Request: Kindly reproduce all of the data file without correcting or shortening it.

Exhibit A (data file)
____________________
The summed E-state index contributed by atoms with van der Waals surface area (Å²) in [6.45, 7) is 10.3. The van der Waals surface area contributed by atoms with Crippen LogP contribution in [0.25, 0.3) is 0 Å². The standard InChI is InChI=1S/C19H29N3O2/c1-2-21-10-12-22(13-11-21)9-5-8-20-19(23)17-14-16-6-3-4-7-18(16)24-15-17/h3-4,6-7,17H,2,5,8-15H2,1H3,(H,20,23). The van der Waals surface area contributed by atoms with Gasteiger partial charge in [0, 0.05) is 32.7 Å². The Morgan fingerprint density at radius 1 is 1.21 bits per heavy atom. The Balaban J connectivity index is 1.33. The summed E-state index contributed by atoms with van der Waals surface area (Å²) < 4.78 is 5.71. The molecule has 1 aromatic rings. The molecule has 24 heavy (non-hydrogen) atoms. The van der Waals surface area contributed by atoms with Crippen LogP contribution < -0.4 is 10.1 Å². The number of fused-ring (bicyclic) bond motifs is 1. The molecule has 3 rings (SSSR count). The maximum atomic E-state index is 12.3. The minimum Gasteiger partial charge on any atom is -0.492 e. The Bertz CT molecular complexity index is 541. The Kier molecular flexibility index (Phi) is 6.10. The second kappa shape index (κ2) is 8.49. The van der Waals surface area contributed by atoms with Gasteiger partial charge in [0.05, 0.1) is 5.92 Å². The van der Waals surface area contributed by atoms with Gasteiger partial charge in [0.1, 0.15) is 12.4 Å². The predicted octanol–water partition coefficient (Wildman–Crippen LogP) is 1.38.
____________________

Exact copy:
The summed E-state index contributed by atoms with van der Waals surface area (Å²) in [6.45, 7) is 10.3. The van der Waals surface area contributed by atoms with Crippen LogP contribution in [0.25, 0.3) is 0 Å². The standard InChI is InChI=1S/C19H29N3O2/c1-2-21-10-12-22(13-11-21)9-5-8-20-19(23)17-14-16-6-3-4-7-18(16)24-15-17/h3-4,6-7,17H,2,5,8-15H2,1H3,(H,20,23). The van der Waals surface area contributed by atoms with Gasteiger partial charge in [0, 0.05) is 32.7 Å². The Morgan fingerprint density at radius 1 is 1.21 bits per heavy atom. The Balaban J connectivity index is 1.33. The summed E-state index contributed by atoms with van der Waals surface area (Å²) < 4.78 is 5.71. The molecule has 1 aromatic rings. The molecule has 24 heavy (non-hydrogen) atoms. The van der Waals surface area contributed by atoms with Crippen LogP contribution < -0.4 is 10.1 Å². The number of fused-ring (bicyclic) bond motifs is 1. The molecule has 3 rings (SSSR count). The maximum atomic E-state index is 12.3. The minimum Gasteiger partial charge on any atom is -0.492 e. The Bertz CT molecular complexity index is 541. The Kier molecular flexibility index (Phi) is 6.10. The second kappa shape index (κ2) is 8.49. The van der Waals surface area contributed by atoms with Gasteiger partial charge in [0.05, 0.1) is 5.92 Å². The van der Waals surface area contributed by atoms with Gasteiger partial charge in [0.1, 0.15) is 12.4 Å². The predicted octanol–water partition coefficient (Wildman–Crippen LogP) is 1.38.